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When the Roman lady went out of doors she put on a third garment: the palla. The palla , which completed a woman's formal dress, was identical with the Greek himation and was draped in the same way. It was usually made of wool, in different weights.

In early times this resembled the male toga, but at a later time both the shape and the material of it were altered. It was very voluminous, and might be either square or oblong. It had sometimes the shape of a very wide paenula, and sometimes it looked like two large plaids joined on the shoulders with clasps and fastened round the waist by a girdle.

The full dress of a Roman lady was incomplete without a veil. In early days it was called the flammeum; the later name of it was ricinium. It was attached in various ways at the back of the head, and hung down over the back and shoulders.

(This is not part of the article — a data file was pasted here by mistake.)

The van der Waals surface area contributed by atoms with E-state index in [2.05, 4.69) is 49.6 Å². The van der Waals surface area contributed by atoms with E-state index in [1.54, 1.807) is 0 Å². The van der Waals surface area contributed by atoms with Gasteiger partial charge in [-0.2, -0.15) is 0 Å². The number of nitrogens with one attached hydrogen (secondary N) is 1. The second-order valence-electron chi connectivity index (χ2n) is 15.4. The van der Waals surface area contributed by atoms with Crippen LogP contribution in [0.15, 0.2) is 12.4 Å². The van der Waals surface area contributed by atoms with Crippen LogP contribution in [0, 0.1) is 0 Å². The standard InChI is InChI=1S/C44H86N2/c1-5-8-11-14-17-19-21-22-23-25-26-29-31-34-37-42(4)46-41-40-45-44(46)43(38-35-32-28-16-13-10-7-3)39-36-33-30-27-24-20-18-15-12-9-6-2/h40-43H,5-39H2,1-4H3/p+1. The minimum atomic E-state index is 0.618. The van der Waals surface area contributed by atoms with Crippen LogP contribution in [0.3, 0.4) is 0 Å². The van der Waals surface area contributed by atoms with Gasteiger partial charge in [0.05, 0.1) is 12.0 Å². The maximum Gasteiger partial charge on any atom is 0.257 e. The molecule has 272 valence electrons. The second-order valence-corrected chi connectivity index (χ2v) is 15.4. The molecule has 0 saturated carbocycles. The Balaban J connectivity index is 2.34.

The paenula, or cloak, was donned by women travelers as well as men, for protection against the elements.

A veil of exquisite quality, called palliolum by the Romans, was a favorite headdress. It was arranged over the hair, held in place by bands or wreaths, and fell to the shoulders. There are numerous references in Roman literature to the theristrion , which was a transparent mantle sometimes taking the place of the veil.